If you were to believe his recent tweets, poor Elon Musk may be the richest victim of bullying in the world. In February, Tesla’s chief executive accused the U.S. Securities and Exchange Commission (SEC) of harassing him and his company with “endless” investigations in retaliation for his vocal opinions about regulators.
“The SEC appears to be targeting Mr. Musk and Tesla for relentless investigation, in large part because Mr. Musk remains a vocal critic of the government,” Alex Spiro, attorney for the South African billionaire and his company, wrote in a letter. last month.
The letter, filed with the U.S. District Judge who oversaw a previous settlement between Tesla and the SEC, said the agency’s “exaggerated efforts appear calculated to chill its exercise of First Amendment rights.”
The charges come as Musk faces heightened scrutiny of his social media posts; allegations of worker discrimination and animal abuse in his businesses; and Tesla vehicle recalls.
While the court will have to decide whether Musk is indeed being unfairly targeted, there’s no denying that his companies have been slapped with a staggering array of legal and regulatory lawsuits in recent months. Here are some of his biggest problems lately.
The letter sent by Musk in February came days after Tesla revealed that she had been subpoenaed in November by the SEC. The agency reportedly requested more information about Musk’s compliance with a 2018 settlement.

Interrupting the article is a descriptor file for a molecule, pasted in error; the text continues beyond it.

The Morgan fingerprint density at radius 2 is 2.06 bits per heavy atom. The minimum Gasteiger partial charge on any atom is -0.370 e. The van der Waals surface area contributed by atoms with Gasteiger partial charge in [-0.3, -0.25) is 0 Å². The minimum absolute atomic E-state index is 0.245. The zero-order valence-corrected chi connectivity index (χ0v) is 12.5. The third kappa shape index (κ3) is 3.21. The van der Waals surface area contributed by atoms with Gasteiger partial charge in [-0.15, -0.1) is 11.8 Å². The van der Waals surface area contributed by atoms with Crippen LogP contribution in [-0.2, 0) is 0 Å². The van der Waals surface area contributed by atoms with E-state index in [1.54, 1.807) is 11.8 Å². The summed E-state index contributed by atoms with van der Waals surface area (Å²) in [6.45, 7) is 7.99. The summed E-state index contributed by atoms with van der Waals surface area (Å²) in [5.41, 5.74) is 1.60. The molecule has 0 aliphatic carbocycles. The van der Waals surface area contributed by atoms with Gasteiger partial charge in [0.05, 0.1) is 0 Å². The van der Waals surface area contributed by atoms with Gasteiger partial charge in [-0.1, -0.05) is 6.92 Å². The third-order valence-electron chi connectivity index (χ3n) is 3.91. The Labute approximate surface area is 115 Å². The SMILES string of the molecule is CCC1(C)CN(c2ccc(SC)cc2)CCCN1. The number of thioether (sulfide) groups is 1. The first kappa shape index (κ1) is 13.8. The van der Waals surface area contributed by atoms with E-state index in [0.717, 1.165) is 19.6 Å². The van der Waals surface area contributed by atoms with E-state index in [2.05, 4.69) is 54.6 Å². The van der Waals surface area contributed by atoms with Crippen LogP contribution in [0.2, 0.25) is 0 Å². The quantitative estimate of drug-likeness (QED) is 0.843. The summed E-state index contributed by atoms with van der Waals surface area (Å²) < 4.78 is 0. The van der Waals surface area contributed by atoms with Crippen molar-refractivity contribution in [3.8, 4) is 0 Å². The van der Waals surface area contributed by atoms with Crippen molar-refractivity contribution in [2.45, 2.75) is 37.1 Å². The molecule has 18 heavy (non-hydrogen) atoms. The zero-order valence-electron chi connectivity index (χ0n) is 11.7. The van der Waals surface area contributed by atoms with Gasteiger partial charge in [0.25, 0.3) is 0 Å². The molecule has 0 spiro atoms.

That lawsuit was filed after Musk tweeted in 2018 that he had “secured funding” to take Tesla private at $420 per share – when, according to the SEC, he did not. As a result of the settlement, Musk and Tesla had to pay $20 million each in civil fines and Musk resigned as chairman of the board.
As part of the deal, Musk would also have to submit any future tweets that could impact Tesla’s share price to the company’s attorneys for verification. The new subpoena – filed just 10 days after Musk quizzed his Twitter followers on whether he should sell his 10% stake in Tesla, triggering a sale – claims that has not been the case.
Yesterday, Musk asked a district judge to terminate the deal and block the SEC subpoena. His lawyers said the 2018 consent decree resolving SEC securities fraud charges should not allow “travelling and unlimited investigations” of the Tesla CEO, while impeding his constitutional right to freedom of expression.
“The SEC lawsuit against Mr. Musk has crossed the line into harassment, which is the epitome of bad faith,” Musk’s attorneys wrote to U.S. District Judge Alison Nathan in Manhattan.
The tweeted poll sent Tesla shares plummeting and sparked a new round of trouble for Musk, including an investigation into him and his brother Kimbal Musk over allegations of insider trading. According to a filing, Kimbal sold $108 million worth of Tesla stock just days before Musk’s tweet, leading officials to investigate whether he had any advance notice.
In response, Musk tweeted that he was “building a case.”
“I didn’t start the fight,” he said on Twitter, “but I will finish it.”
These aren’t Musk’s only battles on social media: his Twitter account, which boasts 77 million followers, has long been a source of drama. In 2019 he was tried for defamation over tweets he posted about a British cave diver; he was eventually exonerated.